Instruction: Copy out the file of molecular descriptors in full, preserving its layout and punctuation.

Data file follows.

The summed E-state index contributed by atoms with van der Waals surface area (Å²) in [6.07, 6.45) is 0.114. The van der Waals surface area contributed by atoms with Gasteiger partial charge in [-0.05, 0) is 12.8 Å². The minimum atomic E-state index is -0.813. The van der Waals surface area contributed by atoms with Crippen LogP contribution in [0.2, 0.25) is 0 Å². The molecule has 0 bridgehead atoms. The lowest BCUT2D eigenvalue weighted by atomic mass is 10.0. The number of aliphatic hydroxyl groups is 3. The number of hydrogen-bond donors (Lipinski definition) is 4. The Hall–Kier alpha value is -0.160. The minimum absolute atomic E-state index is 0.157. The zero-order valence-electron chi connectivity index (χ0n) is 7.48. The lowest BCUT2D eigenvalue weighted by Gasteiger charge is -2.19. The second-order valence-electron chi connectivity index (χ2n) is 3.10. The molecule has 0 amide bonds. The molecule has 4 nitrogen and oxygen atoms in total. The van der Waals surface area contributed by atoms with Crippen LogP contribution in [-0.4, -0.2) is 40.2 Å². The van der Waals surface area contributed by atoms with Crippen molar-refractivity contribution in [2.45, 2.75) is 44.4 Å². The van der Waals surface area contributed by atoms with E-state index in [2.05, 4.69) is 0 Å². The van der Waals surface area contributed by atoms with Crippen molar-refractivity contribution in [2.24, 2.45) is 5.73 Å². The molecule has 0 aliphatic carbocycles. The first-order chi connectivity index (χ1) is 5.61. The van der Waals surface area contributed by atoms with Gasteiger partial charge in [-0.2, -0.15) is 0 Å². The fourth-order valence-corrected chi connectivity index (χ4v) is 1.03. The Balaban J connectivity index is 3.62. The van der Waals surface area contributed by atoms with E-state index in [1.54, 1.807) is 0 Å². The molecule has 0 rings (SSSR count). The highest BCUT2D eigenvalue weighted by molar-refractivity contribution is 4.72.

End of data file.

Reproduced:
The summed E-state index contributed by atoms with van der Waals surface area (Å²) in [6.07, 6.45) is 0.114. The van der Waals surface area contributed by atoms with Gasteiger partial charge in [-0.05, 0) is 12.8 Å². The minimum atomic E-state index is -0.813. The van der Waals surface area contributed by atoms with Crippen LogP contribution in [0.2, 0.25) is 0 Å². The molecule has 0 bridgehead atoms. The lowest BCUT2D eigenvalue weighted by atomic mass is 10.0. The number of aliphatic hydroxyl groups is 3. The number of hydrogen-bond donors (Lipinski definition) is 4. The Hall–Kier alpha value is -0.160. The minimum absolute atomic E-state index is 0.157. The zero-order valence-electron chi connectivity index (χ0n) is 7.48. The lowest BCUT2D eigenvalue weighted by Gasteiger charge is -2.19. The second-order valence-electron chi connectivity index (χ2n) is 3.10. The molecule has 0 amide bonds. The molecule has 4 nitrogen and oxygen atoms in total. The van der Waals surface area contributed by atoms with Crippen LogP contribution in [-0.4, -0.2) is 40.2 Å². The van der Waals surface area contributed by atoms with Crippen molar-refractivity contribution in [2.45, 2.75) is 44.4 Å². The van der Waals surface area contributed by atoms with E-state index in [2.05, 4.69) is 0 Å². The van der Waals surface area contributed by atoms with Crippen molar-refractivity contribution in [2.24, 2.45) is 5.73 Å². The molecule has 0 aliphatic carbocycles. The first-order chi connectivity index (χ1) is 5.61. The van der Waals surface area contributed by atoms with Gasteiger partial charge in [-0.2, -0.15) is 0 Å². The fourth-order valence-corrected chi connectivity index (χ4v) is 1.03. The Balaban J connectivity index is 3.62. The van der Waals surface area contributed by atoms with E-state index in [1.54, 1.807) is 0 Å². The molecule has 0 rings (SSSR count). The highest BCUT2D eigenvalue weighted by molar-refractivity contribution is 4.72.